The majority of Amazon’s rivals have already closed the arrangements that commit them to use renewable energy for at least ten years. Long ago, Facebook, now known as Meta, “unfriended coal,” and it currently has contracts for 7.5 gigawatts of renewable energy. With the purchase of over 7 gigawatts of renewable energy, Google achieved 100% renewable electricity in 2017. Its next goal is to ensure that its data centers operate carbon-free “24/7,” which means that all of the company’s energy is obtained from renewable sources continuously, as opposed to, for instance, purchasing extra solar energy during the day to offset the need for coal power at night. The following, far more difficult step is assisting its suppliers and manufacturers to do the same, a goal Apple has set for 2030. Apple reported that it procured 100% renewable energy for its operations in 2018, with 87% of that coming in the form of PPAs. Microsoft also possesses over 8 gigawatts, 5.8 of which it acquired in 2021.
Large organizations have more catching up to accomplish outside of technology. According to Tyler Espinoza of the climate change consultant 3Degrees, “It’s not just Big Tech businesses.” “You have a wide range of enormous businesses that are eager to invest in it.” Pfizer signed a 15-year agreement in 2021 to purchase 310 megawatts of electricity from a Texas wind farm, which would power all of its businesses in North America. This is a significant increase from the previous 6% of its worldwide energy needs that were covered by renewable sources. Ford stated in August that it had reached a deal with a Michigan-based utility for 650 megawatts of solar power.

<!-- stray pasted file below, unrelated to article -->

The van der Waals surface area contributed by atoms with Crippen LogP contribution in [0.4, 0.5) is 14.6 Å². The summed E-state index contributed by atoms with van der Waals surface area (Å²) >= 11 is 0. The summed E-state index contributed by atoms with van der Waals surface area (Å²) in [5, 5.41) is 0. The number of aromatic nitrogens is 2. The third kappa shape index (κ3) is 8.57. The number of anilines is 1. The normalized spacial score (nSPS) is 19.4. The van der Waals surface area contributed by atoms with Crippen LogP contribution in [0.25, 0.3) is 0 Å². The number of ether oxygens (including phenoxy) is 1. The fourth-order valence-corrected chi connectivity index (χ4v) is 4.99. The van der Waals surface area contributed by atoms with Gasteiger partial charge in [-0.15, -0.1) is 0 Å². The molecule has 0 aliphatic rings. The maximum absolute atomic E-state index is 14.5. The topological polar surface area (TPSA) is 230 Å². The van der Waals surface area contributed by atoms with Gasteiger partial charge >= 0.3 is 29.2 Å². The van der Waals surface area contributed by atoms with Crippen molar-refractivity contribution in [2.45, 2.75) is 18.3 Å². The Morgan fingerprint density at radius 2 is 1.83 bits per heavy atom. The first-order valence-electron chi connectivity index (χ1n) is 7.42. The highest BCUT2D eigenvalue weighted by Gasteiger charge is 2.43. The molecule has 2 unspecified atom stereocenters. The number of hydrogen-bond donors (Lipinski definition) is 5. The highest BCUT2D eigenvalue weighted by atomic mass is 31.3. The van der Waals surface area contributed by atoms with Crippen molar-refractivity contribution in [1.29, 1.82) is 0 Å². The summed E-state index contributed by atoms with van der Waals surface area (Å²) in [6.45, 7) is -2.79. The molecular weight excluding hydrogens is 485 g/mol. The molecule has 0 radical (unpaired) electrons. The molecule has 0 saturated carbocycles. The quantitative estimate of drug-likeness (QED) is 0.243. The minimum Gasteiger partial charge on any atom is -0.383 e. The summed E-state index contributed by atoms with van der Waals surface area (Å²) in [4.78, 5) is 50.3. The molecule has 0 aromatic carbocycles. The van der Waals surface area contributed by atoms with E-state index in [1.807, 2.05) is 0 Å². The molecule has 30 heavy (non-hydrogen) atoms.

Small and medium-sized enterprises, however, find it difficult to handle the degree of complexity and dedication that PPAs demand. According to Ballentine of the Renewable Energy Buyers Association, “the power purchase agreement is a tremendous mechanism for large, reasonably sophisticated, high-creditworthy organizations to be able to obtain clean energy.” Smaller businesses find the product to be less user-friendly. That hasn’t been a major worry as long as there are still big companies prepared to take on the available inventory of projects. Businesses in the U.S. agreed to purchase 9.8 gigawatts of renewable energy in the first half of 2022, with Amazon accounting for one-third of that total.